LEGACY honors the leadership and service of John Wesley Dobbs as translated through papercutting and animation. The graphic quality of papercuts requires a whittling down of visual information to the essential details. For such an accomplished visionary and community activist, the task was overwhelming. After careful consideration, I settled on directing the viewer's attention to Dobb’s role in mobilizing the Black Vote. His voter registration efforts made real concrete and lasting changes. The sheer number of voter turnout required local politicians to reassess their relationships with the Black community and put pressure on them to follow through on their promises made to Black communities like Sweet Auburn Ave.
Viewers may notice that the style and aesthetic of LEGACY
is reminiscent of vintage postcards and posters. This design choice is an intentional nod to J.W. Dobbs’ many years of service as a postal officer. The U.S. Mail Service was “one of the few institutions in America that had an integrated workforce and was arguably one of the largest employers of African American labor. Dobbs would ultimately be promoted to a supervisory role over both Black and White employees.
Though LEGACY is technically a digital billboard, I personally think of it as a postcard from me to each and every viewer reminding them and myself that our lives leave an impact. I ask that we invest in one another, engage with the history of Atlanta, and participate in the decisions that govern our lives by voting.
Jerushia Graham is the Museum Coordinator for the Robert C. Williams Museum of Papermaking and a working artist. She is an Atlanta-based printmaker, papermaker, book artist, and fiber artist who exhibits both nationally and internationally. She was born in Fort Jackson, South Carolina and grew up on military bases in Kansas, Germany, North Carolina, and Georgia. Graham is interested in creating spaces for empathy and socially-minded introspection through her artwork, workshops, and curatorial projects.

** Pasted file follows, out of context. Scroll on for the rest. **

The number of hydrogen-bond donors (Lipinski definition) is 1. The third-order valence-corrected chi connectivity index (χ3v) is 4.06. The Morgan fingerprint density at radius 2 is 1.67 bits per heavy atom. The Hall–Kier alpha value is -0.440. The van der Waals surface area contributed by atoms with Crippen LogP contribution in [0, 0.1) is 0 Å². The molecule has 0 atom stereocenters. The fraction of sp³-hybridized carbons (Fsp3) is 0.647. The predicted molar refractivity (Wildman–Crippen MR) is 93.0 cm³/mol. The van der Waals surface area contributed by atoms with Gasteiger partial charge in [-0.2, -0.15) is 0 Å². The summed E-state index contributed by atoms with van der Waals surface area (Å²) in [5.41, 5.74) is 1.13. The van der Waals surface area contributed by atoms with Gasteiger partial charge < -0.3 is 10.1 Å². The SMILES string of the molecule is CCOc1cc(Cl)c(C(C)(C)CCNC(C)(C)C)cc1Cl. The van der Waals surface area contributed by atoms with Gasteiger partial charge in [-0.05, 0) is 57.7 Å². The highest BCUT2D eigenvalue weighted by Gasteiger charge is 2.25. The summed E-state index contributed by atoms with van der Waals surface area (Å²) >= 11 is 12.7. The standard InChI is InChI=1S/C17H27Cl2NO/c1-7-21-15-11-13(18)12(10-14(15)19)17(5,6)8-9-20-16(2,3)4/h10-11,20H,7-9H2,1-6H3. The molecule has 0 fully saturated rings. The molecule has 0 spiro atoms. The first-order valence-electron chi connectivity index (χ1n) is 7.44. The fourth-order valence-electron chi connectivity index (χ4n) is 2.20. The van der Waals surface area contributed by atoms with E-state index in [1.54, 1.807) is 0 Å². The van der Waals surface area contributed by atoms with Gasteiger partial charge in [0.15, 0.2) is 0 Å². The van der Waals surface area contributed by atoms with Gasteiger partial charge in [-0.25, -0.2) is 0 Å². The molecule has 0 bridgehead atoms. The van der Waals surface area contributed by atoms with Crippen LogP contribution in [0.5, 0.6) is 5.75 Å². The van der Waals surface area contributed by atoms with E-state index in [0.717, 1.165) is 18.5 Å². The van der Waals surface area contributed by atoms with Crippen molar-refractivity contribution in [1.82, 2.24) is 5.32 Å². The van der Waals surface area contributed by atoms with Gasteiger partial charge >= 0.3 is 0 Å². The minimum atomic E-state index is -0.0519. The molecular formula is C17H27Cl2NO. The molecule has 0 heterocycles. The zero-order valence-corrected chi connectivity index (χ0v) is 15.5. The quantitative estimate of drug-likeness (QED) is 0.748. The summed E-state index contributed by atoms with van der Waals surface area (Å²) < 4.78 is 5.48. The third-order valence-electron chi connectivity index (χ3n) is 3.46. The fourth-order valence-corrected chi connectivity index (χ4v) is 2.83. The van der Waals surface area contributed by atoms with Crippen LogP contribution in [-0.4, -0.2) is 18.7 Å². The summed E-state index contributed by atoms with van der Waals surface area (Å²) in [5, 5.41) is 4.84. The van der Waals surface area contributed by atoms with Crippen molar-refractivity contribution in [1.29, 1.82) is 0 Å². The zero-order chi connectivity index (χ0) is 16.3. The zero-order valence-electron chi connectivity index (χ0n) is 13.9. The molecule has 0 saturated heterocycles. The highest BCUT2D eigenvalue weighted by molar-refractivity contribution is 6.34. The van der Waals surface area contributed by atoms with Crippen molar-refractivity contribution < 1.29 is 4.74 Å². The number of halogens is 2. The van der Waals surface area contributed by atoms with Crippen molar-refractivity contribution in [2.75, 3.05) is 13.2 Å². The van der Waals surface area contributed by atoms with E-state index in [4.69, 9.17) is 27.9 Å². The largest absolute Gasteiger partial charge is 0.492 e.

Graham is a member of the Book/Print Artist/Scholar of Color Collect, the Movable Book Society, and the North American Hand Papermakers. She served as the first VP of Exhibitions/Curatorial for the North American Hand Papermakers (2020-2021). She has also been a guest curator for the Zora Neale Hurston Museum in Eatonville, FL and The Hudgens Center for Art and Learning in Duluth, GA. Graham was previously the Education Director for Atlanta Printmakers Studio, a foundations professor for the University of West Georgia and the Art Institute of Atlanta-Decatur and a book arts/papermaking/print professor for Kennesaw State University. She has taught classes for Arrowmont Arts and Craft School and Paper Book Intensive at Oxbow. Prior to her work in Georgia she served as the Museum Director and Education Coordinator for Spiral Q, an arts and social justice non-profit in Philadelphia.
Graham exhibited as one of five artists selected by the GA Committee for the National Museum of Women in the Arts exhibit at MOCA GA, Paper Routes: Women To Watch 2020. Several of her works have traveled the state of Georgia in Highlighting Contemporary Art in Georgia: Cut and Paste, an exhibition sponsored by the Georgia Museum of Art and Lyndon House Museum. In This Place, a solo exhibition was featured at the Hudgens Center in Duluth, GA (2022).
She is an alumnus of The Creatives Project artist residency, the 40th St. AIR program, Experimental Printmaking Institute internship, African American Museum of Philadelphia work study, and The Fabric Workshop and Museum apprenticeship program. She earned an MFA in Book Arts/Printmaking from the University of the Arts in Philadelphia, PA, and BFA degrees in Fabric Design and Printmaking from the University of Georgia.